Meet the Youngest Brand Ambassador for Rwanda in India


Meet the Youngest Brand Ambassador for Rwanda in India

I am NeysaSanghavi, the first Indian citizen to have been appointed as the Brand Ambassador for Rwanda in India by the government of Rwanda. Since I received this designation at the age of 17, it makes me the youngest person in the world to be appointed to this position.

I have been entrusted with this official designation by His Excellency, Mr Ernest Rwamucyo, the current High Commissioner for Rwanda in India, for the socio-economic work that I have done for refugees and genocide survivors living in Rwanda. For over two years under my Study Rwanda Project, I have worked very closely with the United Nations High Commissioner for Refugees (UNHCR), the Rwandan Ministry for Disaster Management and Refugees (MIDIMAR), and several local organizations to address and improve the cultural, economic and medical needs of the people of Rwanda. I connect investors in India to resources in Rwanda and promote tourism in the country. On a larger scale, I act as a spokesperson to break down preexisting negative stereotypes people have about Rwanda and Africa overall in India and other international communities.

I was just 16 when I first visited Rwanda. The impact that the colonizers had on the world went unnoticed until I landed at the Rwandan airport. I noticed that western literature seems to have two main flaws: The first is the constant reference to Africa as one country. To think of this massive continent as one homologous piece of land, whose people have no distinct identity. The second rose from the inability to understand the diversity of cultures. Here’s a quote from the writing of a London merchant Jon Lok who after describing the black Africans as “beasts who have no houses” he writes, “they are also people without heads, having their mouth and eyes in their breasts.” Now one must acknowledge the imagination of John Lok but must not forget the negative stereotypical views it gave rise too. Views that today make the fundamentals of our society as they now seem to be permanent and widespread. It started a series of stories of people from Sub-Saharan Africa, in the words of Rudyard Kipling, are “half devil, half child.”

Now because of this before even being aware of the Rwandan Genocide, my mind was filled with misconceptions, ideas that were influenced by stories stated above. Some may not believe this, but it almost got to a point where I asked my mom around thirty minutes from the airport if we landed in the right country because I could not see people in red robes, raising their spears, chasing animals. I was so baffled and all my mom could do was laugh.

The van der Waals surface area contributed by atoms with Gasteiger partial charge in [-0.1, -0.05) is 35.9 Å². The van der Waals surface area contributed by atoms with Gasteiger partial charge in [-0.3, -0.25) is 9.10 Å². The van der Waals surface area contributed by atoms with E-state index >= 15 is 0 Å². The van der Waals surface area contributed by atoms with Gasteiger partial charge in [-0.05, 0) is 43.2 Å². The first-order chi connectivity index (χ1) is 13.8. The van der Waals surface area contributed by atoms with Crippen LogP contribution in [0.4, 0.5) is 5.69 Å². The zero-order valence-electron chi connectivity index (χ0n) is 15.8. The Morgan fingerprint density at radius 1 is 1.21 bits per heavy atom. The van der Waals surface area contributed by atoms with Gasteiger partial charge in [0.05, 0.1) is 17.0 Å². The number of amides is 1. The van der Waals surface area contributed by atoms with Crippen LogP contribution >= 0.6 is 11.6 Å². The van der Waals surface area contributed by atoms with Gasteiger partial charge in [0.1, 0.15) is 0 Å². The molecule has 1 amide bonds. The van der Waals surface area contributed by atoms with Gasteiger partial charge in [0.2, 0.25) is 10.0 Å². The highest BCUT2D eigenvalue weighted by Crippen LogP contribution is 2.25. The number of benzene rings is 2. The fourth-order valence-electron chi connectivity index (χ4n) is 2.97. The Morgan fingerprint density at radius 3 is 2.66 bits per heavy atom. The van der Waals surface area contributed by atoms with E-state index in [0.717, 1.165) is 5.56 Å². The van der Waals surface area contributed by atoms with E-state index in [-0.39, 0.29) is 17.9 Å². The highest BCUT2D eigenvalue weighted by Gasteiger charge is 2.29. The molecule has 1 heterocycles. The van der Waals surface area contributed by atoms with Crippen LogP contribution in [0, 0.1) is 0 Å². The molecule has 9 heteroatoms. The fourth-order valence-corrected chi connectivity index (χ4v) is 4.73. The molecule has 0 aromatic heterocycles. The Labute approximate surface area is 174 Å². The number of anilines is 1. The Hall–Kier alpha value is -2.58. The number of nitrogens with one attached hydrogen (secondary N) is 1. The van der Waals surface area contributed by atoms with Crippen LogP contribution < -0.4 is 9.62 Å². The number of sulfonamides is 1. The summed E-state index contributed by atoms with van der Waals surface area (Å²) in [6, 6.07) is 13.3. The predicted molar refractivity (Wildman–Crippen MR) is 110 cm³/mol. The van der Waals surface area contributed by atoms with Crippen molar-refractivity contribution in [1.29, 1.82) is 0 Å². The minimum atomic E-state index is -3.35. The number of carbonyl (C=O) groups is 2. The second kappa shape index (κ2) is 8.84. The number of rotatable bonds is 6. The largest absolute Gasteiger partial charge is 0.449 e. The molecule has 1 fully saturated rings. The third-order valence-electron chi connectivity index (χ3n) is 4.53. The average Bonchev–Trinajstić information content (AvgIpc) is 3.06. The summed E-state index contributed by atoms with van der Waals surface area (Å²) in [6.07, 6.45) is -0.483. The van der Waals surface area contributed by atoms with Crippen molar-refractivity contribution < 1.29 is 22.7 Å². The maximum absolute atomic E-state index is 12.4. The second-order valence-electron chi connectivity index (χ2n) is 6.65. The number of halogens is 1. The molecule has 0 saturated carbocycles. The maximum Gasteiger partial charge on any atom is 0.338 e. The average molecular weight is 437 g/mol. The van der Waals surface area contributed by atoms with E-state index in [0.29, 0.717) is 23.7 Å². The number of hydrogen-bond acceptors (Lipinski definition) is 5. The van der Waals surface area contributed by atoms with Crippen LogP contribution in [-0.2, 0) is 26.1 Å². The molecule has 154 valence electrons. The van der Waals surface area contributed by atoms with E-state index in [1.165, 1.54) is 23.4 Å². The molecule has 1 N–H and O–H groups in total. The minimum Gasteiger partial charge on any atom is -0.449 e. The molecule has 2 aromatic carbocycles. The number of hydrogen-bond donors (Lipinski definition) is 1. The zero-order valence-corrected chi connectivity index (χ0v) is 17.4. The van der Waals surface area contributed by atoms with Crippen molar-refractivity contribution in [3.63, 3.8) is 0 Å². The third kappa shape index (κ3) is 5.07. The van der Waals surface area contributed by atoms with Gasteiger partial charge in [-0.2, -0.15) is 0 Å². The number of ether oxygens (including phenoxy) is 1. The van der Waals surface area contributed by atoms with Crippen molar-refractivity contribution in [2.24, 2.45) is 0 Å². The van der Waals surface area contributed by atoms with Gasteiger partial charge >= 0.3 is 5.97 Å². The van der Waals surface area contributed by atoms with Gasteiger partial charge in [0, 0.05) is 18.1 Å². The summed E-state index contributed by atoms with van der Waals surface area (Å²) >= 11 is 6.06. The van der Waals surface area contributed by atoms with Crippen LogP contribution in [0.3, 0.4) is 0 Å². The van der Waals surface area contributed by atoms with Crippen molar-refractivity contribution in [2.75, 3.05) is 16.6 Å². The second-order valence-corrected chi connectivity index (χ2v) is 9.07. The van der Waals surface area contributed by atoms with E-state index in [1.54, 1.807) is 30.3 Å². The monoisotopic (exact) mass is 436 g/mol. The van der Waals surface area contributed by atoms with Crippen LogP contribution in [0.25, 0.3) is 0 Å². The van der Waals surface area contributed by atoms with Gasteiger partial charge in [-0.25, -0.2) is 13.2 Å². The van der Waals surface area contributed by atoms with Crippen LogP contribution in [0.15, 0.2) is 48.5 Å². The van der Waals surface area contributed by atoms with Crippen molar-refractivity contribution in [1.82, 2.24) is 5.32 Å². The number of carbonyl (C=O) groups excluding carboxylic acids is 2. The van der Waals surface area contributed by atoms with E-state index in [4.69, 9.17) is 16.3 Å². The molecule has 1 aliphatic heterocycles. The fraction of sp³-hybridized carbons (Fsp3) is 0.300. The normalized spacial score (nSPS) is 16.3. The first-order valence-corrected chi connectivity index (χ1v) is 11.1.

Another such situation was right before this project started my friends and teachers warned me and I quote “the people are violent, the country is underdeveloped, it isn’t safe.” One remarkable thing this experience did was redefine the meaning of an ‘underdeveloped country’ because Rwanda is simple a country who still hasn’t explored its potential.

While I was in the country, I decided to visit and spend time with a few genocide survivors, mainly widows. Their bodies still had scars from the genocide, and the details of how their children and husbands died were as if the genocide happened yesterday. It didn’t go unnoticed that every single one of them was making a constant effort to move on with their lives and they did this by becoming experts in their hobbies, some at singing, some knitting, and others dancing. It was as if each one of them was trying to rebuild their lost confidence, trust, and love on humanity.

I won’t lie, I was scared to meet them because I wasn’t sure what I could give them. I wasn’t sure what I, a sixteen-year-old outsider who hasn’t gone through half of they have, could do. In the end, I went there with an intention to help them forget. To my surprise, I came across something phenomenon — their pasts made them stronger, it made them value lives and gave each one of them a new perspective to share. It made them powerful, it motivated them to work towards ‘change’, and most of all it made them a source of inspiration in our lives.

We live in a world that everyone knows is interdependent, but insufficient. Profoundly it is unequal (in its distribution of resources), unstable (in threats of terror like this genocide) and unsustainable (like climate changes and habitat destruction). Even in this world with flaws, I believe Rwandans deserve to live a happy life, a life which is fuelled by the power of free will.

While story’s such as those of John Lok’s can break one’s dignity they can also repair dignity. I decided to make an effort to shatter the stereotype by starting the Study Rwanda Project. I hope that in future when someone says “Rwanda”, Genocide isn’t the first word that comes to someone’s mind. Under my Study Rwanda Project, I have worked with several organizations such as AvegaAgahozo, IBUKA, School of Dentistry at the University of Kigali, Chemi&Cotex Rwanda Ltd to bring about economic growth and social transformation to citizens of Rwanda. I have also given several inspirational talks on the resilience of Rwanda’s citizens because I believe that the world must celebrate the spirit of Rwanda as this tiny but fierce nation continues to essay forward towards the status of modern first-world democracy.

Our two nations, India and Rwanda have a lot to offer each other as we learn from each other and work together for the common good of mankind. I will continue to work unflaggingly towards deepening the economic and cultural bonds between the two places that I call home.

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Diplomatist Magazine was launched in October of 1996 as the signature magazine of L.B. Associates (Pvt) Ltd, a contract publishing house based in Noida, a satellite town of New Delhi, India, the National Capital.

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